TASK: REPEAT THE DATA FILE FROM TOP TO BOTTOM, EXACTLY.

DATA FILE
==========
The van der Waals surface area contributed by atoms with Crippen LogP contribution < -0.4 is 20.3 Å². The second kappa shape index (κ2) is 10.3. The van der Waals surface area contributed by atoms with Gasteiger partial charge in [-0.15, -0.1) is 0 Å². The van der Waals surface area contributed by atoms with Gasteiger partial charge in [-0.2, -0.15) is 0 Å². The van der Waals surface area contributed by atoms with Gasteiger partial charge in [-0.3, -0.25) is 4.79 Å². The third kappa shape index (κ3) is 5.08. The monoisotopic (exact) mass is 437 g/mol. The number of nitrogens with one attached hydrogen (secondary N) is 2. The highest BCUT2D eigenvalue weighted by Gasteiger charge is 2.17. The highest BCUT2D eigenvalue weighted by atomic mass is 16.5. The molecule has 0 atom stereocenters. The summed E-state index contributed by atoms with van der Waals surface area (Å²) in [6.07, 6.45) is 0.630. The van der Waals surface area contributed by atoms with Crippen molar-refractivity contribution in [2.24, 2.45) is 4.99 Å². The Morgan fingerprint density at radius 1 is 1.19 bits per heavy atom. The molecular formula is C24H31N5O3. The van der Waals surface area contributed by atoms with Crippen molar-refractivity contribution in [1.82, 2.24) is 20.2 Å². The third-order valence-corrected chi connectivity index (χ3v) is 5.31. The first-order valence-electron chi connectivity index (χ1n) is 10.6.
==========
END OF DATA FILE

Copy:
The van der Waals surface area contributed by atoms with Crippen LogP contribution < -0.4 is 20.3 Å². The second kappa shape index (κ2) is 10.3. The van der Waals surface area contributed by atoms with Gasteiger partial charge in [-0.15, -0.1) is 0 Å². The van der Waals surface area contributed by atoms with Gasteiger partial charge in [-0.2, -0.15) is 0 Å². The van der Waals surface area contributed by atoms with Gasteiger partial charge in [-0.3, -0.25) is 4.79 Å². The third kappa shape index (κ3) is 5.08. The monoisotopic (exact) mass is 437 g/mol. The number of nitrogens with one attached hydrogen (secondary N) is 2. The highest BCUT2D eigenvalue weighted by Gasteiger charge is 2.17. The highest BCUT2D eigenvalue weighted by atomic mass is 16.5. The molecule has 0 atom stereocenters. The summed E-state index contributed by atoms with van der Waals surface area (Å²) in [6.07, 6.45) is 0.630. The van der Waals surface area contributed by atoms with Crippen molar-refractivity contribution in [2.24, 2.45) is 4.99 Å². The Morgan fingerprint density at radius 1 is 1.19 bits per heavy atom. The molecular formula is C24H31N5O3. The van der Waals surface area contributed by atoms with Crippen molar-refractivity contribution in [1.82, 2.24) is 20.2 Å². The third-order valence-corrected chi connectivity index (χ3v) is 5.31. The first-order valence-electron chi connectivity index (χ1n) is 10.6.